The claims centre around Vote Leave’s links to another campaign - BeLeave - which it helped fund.
Shahmir Sanni, who worked on the campaign, claimed Vote Leave used it to get around strict spending limits set by the Electoral Commission.
Vote Leave has strongly denied wrongdoing and said the £625,000 donated to BeLeave was within the rules.
But Mr Sanni told Channel 4 News: “I know that Vote Leave cheated... I know that people have been lied to and that the referendum wasn’t legitimate.”
Cabinet ministers Boris Johnson, Michael Gove and Chris Grayling were among senior politicians involved in the Vote Leave campaign.
Deputy Labour leader Tom Watson said: “The leaders of Vote Leave are senior cabinet ministers. We need answers about what really went on.”
But Mr Johnson said Vote Leave won “fair and square - and legally”.
Mr Sanni was in a relationship with senior Vote Leave figure Stephen Parkinson - now Theresa May’s political secretary - at the time of the referendum and claimed through his lawyers he was “outed” by the Number 10 aide in the run-up to the Channel 4 disclosure.
Mr Parkinson said he was “saddened” by the “factually incorrect and misleading” statements by Mr Sanni and his lawyers.
Liberal Democrat Brexit spokesman Tom Brake said police should be called in.
“These allegations are stunning and touch directly on one of Theresa May’s closest advisers,” he said, adding: “These allegations must be examined by the police.
“If they represent what happened it is outrageous and shameful.
“The referendum had a very narrow outcome. One of the biggest exercises in democracy must not turn out to be one of Britain’s biggest electoral frauds.”
The allegations centre on Mr Sanni’s claims that BeLeave was controlled by Vote Leave rather than an independent campaign.
Mr Sanni said: “In effect they used BeLeave to over-spend, and not just by a small amount... Almost two-thirds of a million pounds makes all the difference and it wasn’t legal.”
But Mr Parkinson said: “At the relevant time during the referendum period, the commission advised Vote Leave that it was permissible to make a donation in the way it proposed to do to BeLeave.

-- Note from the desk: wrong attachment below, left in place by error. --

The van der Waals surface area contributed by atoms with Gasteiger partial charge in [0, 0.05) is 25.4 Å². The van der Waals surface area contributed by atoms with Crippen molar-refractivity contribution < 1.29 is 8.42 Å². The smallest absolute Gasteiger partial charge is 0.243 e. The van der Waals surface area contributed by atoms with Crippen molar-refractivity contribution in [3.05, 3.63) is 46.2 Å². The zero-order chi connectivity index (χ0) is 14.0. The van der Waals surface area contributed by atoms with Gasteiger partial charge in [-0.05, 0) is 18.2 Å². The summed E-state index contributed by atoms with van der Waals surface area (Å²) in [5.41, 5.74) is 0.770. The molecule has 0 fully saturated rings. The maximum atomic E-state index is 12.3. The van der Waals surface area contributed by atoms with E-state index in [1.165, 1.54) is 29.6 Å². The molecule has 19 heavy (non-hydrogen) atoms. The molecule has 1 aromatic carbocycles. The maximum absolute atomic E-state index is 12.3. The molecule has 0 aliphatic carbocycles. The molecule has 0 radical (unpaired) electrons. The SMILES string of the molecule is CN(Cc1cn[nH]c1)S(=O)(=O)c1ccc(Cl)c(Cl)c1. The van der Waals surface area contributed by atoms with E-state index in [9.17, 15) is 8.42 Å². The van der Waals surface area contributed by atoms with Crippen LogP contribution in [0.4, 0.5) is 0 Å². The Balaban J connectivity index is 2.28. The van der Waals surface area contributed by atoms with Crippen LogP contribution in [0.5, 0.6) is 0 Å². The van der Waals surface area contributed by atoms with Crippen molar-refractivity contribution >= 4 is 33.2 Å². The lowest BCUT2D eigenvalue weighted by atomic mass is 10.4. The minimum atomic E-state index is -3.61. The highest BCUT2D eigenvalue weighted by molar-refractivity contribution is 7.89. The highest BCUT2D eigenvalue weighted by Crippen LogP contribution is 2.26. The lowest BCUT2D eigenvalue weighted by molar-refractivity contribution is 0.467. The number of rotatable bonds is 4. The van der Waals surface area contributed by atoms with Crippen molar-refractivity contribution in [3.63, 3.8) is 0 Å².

“Twice since the referendum the commission has investigated this matter, and twice it has found no evidence of wrongdoing. A third investigation into the same issue is currently taking place.
“The Electoral Commission has not contacted me in relation to any of these inquiries, but I will of course be happy to assist in them if they wish me to do so.
“I firmly deny the allegations in the programme.
“I had no responsibility for digital campaigning or donations on the Vote Leave campaign, and am confident that I stayed within the law and strict spending rules at all times.”
Mr Grimes also denies all the allegations, Channel 4 said.
A Vote Leave spokesman said it had “twice been cleared on this matter by the Electoral Commission” adding: “As has been the case throughout, Vote Leave is obligated to review - to the extent it can after this long elapsed period since the referendum - all such allegations, and is doing so.
“We will as appropriate share any relevant findings with the Electoral Commission, again as we have always done.”
An Electoral Commission spokeswoman said: “The commission has a number of investigations open in relation to campaigners at the EU Referendum; it does not comment on live investigations.”